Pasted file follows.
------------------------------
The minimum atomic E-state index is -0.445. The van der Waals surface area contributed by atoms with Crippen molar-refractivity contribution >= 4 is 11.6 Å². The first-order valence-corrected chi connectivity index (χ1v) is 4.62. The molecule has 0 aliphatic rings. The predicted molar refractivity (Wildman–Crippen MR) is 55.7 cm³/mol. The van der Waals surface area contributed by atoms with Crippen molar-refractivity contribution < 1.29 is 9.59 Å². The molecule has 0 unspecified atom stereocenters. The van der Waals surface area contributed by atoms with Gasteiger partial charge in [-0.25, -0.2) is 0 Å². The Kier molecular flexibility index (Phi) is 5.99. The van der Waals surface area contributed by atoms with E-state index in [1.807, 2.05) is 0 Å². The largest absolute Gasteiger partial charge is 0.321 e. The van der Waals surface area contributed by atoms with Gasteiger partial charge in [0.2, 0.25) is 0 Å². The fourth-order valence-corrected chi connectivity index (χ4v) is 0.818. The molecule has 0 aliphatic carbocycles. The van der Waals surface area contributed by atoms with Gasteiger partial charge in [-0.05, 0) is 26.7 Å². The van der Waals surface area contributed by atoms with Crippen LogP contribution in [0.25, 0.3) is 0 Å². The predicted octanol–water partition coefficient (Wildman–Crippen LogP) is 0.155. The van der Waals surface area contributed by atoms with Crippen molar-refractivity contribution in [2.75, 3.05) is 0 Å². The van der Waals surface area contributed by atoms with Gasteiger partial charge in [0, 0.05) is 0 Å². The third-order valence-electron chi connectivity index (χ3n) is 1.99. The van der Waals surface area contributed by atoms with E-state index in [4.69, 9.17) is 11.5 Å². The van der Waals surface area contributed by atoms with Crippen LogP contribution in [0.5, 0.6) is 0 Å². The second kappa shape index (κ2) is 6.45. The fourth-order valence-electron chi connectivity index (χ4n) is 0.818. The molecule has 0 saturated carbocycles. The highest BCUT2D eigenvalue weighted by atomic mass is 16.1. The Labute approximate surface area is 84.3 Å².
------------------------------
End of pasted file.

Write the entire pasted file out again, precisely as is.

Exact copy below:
The minimum atomic E-state index is -0.445. The van der Waals surface area contributed by atoms with Crippen molar-refractivity contribution >= 4 is 11.6 Å². The first-order valence-corrected chi connectivity index (χ1v) is 4.62. The molecule has 0 aliphatic rings. The predicted molar refractivity (Wildman–Crippen MR) is 55.7 cm³/mol. The van der Waals surface area contributed by atoms with Crippen molar-refractivity contribution < 1.29 is 9.59 Å². The molecule has 0 unspecified atom stereocenters. The van der Waals surface area contributed by atoms with Gasteiger partial charge in [-0.25, -0.2) is 0 Å². The Kier molecular flexibility index (Phi) is 5.99. The van der Waals surface area contributed by atoms with E-state index in [1.807, 2.05) is 0 Å². The largest absolute Gasteiger partial charge is 0.321 e. The van der Waals surface area contributed by atoms with Gasteiger partial charge in [0.2, 0.25) is 0 Å². The fourth-order valence-corrected chi connectivity index (χ4v) is 0.818. The molecule has 0 aliphatic carbocycles. The van der Waals surface area contributed by atoms with Gasteiger partial charge in [-0.05, 0) is 26.7 Å². The van der Waals surface area contributed by atoms with Crippen LogP contribution in [0.25, 0.3) is 0 Å². The predicted octanol–water partition coefficient (Wildman–Crippen LogP) is 0.155. The van der Waals surface area contributed by atoms with Crippen molar-refractivity contribution in [2.75, 3.05) is 0 Å². The van der Waals surface area contributed by atoms with Gasteiger partial charge in [0, 0.05) is 0 Å². The third-order valence-electron chi connectivity index (χ3n) is 1.99. The van der Waals surface area contributed by atoms with E-state index in [4.69, 9.17) is 11.5 Å². The van der Waals surface area contributed by atoms with Crippen LogP contribution in [0.5, 0.6) is 0 Å². The second kappa shape index (κ2) is 6.45. The fourth-order valence-electron chi connectivity index (χ4n) is 0.818. The molecule has 0 saturated carbocycles. The highest BCUT2D eigenvalue weighted by atomic mass is 16.1. The Labute approximate surface area is 84.3 Å².